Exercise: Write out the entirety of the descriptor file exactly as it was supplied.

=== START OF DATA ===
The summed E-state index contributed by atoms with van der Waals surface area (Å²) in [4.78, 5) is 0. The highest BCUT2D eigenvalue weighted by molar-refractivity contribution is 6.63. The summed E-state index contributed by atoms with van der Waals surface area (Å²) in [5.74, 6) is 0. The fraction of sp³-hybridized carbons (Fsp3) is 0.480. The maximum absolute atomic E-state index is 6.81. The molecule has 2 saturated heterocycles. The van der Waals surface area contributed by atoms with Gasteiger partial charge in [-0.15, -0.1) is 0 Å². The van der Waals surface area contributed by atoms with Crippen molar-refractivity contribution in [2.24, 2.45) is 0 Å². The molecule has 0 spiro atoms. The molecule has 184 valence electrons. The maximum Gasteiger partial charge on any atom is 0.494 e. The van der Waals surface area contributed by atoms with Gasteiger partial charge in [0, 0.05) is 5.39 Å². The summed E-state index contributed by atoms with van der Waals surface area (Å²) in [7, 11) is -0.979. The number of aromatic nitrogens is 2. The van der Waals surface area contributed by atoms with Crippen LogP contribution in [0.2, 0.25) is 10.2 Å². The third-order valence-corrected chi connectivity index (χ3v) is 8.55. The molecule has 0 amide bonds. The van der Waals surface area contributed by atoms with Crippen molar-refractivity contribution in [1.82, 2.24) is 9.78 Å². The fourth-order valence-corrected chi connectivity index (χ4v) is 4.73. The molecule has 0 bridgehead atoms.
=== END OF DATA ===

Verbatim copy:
The summed E-state index contributed by atoms with van der Waals surface area (Å²) in [4.78, 5) is 0. The highest BCUT2D eigenvalue weighted by molar-refractivity contribution is 6.63. The summed E-state index contributed by atoms with van der Waals surface area (Å²) in [5.74, 6) is 0. The fraction of sp³-hybridized carbons (Fsp3) is 0.480. The maximum absolute atomic E-state index is 6.81. The molecule has 2 saturated heterocycles. The van der Waals surface area contributed by atoms with Gasteiger partial charge in [-0.15, -0.1) is 0 Å². The van der Waals surface area contributed by atoms with Crippen molar-refractivity contribution in [2.24, 2.45) is 0 Å². The molecule has 0 spiro atoms. The molecule has 184 valence electrons. The maximum Gasteiger partial charge on any atom is 0.494 e. The van der Waals surface area contributed by atoms with Gasteiger partial charge in [0, 0.05) is 5.39 Å². The summed E-state index contributed by atoms with van der Waals surface area (Å²) in [7, 11) is -0.979. The number of aromatic nitrogens is 2. The van der Waals surface area contributed by atoms with Crippen LogP contribution in [0.2, 0.25) is 10.2 Å². The third-order valence-corrected chi connectivity index (χ3v) is 8.55. The molecule has 0 amide bonds. The van der Waals surface area contributed by atoms with Crippen molar-refractivity contribution in [1.82, 2.24) is 9.78 Å². The fourth-order valence-corrected chi connectivity index (χ4v) is 4.73. The molecule has 0 bridgehead atoms.